Saturday afternoon illustrated how significantly my family dynamic has changed — and how much some things remain the same. I took Dad on errands, pushing him around in his wheelchair; Sean and Duncan in tow.
The four of us Brenner guys together for an afternoon is a lot like Godzilla running around Tokyo. The difference is that our chaos is usually unintended. Godzilla repeatedly destroyed Tokyo on purpose.
It’s harder taking Dad around in his current, post-stroke condition. But it’s nice having control of the car. Dad behind the wheel was always a nightmare. I drive more slowly than he did, though my driving is clumsy in other ways.
As awful as it sounds, I kind of like pushing him around in his wheelchair. He’s always been there for us, and this is something I can do for him. Sure, he’d rather be walking. We’d all rather see him walking. But recovery is an unpredictable thing, and for now I feel like I can talk to him about the deep stuff and show him things in a way that was tougher when he was mobile and hard to pin down.
I took him to a jewelry store in Malden so he could get his watch fixed and see an old friend (the store owner, who hired me a couple times in the 1980s to stand outside his shop in a Santa Claus suit on Christmas Eve, waving to passers by). I took him to fill and later pick up his multiple prescriptions. I took him to Target and his office, though I refused to let him upstairs. We went to the old neighborhood, the Point of Pines, so the kids could run around on the beach and blow off steam. While they ran around, I wheeled dad past houses of old friends. He took us for dinner at the Porthole restaurant in Lynn. I had to cut up and mash his veggies, just like he did for me when I was a little kid.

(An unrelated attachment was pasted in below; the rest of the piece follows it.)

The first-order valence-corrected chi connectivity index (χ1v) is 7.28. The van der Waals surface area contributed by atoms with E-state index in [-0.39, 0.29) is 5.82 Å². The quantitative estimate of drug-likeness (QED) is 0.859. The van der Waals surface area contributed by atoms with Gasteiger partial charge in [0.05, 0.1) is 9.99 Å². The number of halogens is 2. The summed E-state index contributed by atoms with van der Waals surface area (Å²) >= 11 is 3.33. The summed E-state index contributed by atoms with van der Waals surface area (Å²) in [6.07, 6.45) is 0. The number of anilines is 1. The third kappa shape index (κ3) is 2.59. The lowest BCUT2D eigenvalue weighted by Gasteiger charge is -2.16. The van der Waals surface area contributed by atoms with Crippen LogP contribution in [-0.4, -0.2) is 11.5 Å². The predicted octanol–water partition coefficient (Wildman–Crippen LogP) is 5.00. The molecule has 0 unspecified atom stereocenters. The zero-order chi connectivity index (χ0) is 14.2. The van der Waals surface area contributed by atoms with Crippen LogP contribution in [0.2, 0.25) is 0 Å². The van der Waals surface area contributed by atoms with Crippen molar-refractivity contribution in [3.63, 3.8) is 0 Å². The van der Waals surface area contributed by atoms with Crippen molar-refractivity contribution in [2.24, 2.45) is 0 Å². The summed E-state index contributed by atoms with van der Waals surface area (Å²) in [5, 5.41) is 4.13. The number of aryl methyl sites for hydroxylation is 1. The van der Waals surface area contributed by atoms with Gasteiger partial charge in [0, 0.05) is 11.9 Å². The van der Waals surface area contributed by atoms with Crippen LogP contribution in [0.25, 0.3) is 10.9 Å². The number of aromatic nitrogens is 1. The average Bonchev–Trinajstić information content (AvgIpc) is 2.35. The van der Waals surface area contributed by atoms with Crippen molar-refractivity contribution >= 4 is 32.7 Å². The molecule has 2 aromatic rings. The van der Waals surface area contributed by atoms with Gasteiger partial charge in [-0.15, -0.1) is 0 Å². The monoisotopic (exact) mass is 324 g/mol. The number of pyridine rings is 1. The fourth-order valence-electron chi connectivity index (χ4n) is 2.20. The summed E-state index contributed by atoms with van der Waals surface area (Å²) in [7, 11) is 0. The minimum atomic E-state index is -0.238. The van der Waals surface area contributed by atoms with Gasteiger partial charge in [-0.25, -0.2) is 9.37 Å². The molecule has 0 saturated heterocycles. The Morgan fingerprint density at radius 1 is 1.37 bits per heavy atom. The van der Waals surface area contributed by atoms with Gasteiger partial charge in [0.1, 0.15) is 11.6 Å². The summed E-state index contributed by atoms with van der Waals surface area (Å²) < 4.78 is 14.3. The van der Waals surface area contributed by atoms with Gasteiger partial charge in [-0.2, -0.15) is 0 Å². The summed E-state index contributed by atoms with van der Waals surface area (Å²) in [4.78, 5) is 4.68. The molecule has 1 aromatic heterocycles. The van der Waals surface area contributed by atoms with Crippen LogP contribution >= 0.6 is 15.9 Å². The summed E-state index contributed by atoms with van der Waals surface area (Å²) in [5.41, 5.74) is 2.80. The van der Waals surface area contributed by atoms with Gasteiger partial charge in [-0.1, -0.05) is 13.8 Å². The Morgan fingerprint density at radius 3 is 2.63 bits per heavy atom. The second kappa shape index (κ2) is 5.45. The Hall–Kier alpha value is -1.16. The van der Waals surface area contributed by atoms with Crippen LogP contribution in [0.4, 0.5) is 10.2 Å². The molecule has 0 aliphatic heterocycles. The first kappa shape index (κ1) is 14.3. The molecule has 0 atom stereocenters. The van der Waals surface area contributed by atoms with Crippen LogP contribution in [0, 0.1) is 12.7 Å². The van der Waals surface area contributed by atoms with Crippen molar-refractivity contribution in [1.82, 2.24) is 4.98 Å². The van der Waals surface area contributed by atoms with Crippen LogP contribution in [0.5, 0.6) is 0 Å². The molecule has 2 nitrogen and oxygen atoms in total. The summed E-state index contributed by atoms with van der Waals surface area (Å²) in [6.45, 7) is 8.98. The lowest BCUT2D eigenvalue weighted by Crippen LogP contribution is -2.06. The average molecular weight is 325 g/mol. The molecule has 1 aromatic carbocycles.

As trapped in his body as he is right now, Dad showed in a lot of ways that he’s still the same guy he’s always been, including the loose cannon part.
As we stood at a Malden crosswalk waiting to go to the other side of the street, a car was coming. The driver showed no signs of slowing down to stop for us, so Dad flipped him off. The driver screeched to a halt and, as we crossed, I waved a sheepish thank you to the guy behind the wheel. The guy smiled and waved, clearly amused that a crotchety old guy in a wheelchair just flipped him off.
In the jewelry store the first thing he said to his old friend was that he was packing on the pounds. Dad is always quick to point out to someone that they’re getting fat, oblivious to his own past problems with weight-control.
At the office, he barked orders and asked questions of his employees as if he’d never left. They were just happy to see him out and about.
Everyone knows how Dad can get. But no one seems to mind. He’s done so much for so many people that most know where his heart is at. If anything, his antics are usually a source of amusement. Sean and Duncan, both of whom are at an age where bathroom humor is present and growing, eat it all up, chuckling at their grandfather’s antics as if they were watching “Despicable Me” for the hundredth time.
They accept their grandfather as he is. They study him in fascination, and they don’t pass judgement the way we adults tend to do.
By the time we dropped Dad off we were wiped out. But we were grateful, too, because there’s something special about the Brenner men striking out on their own for a few hours of trouble.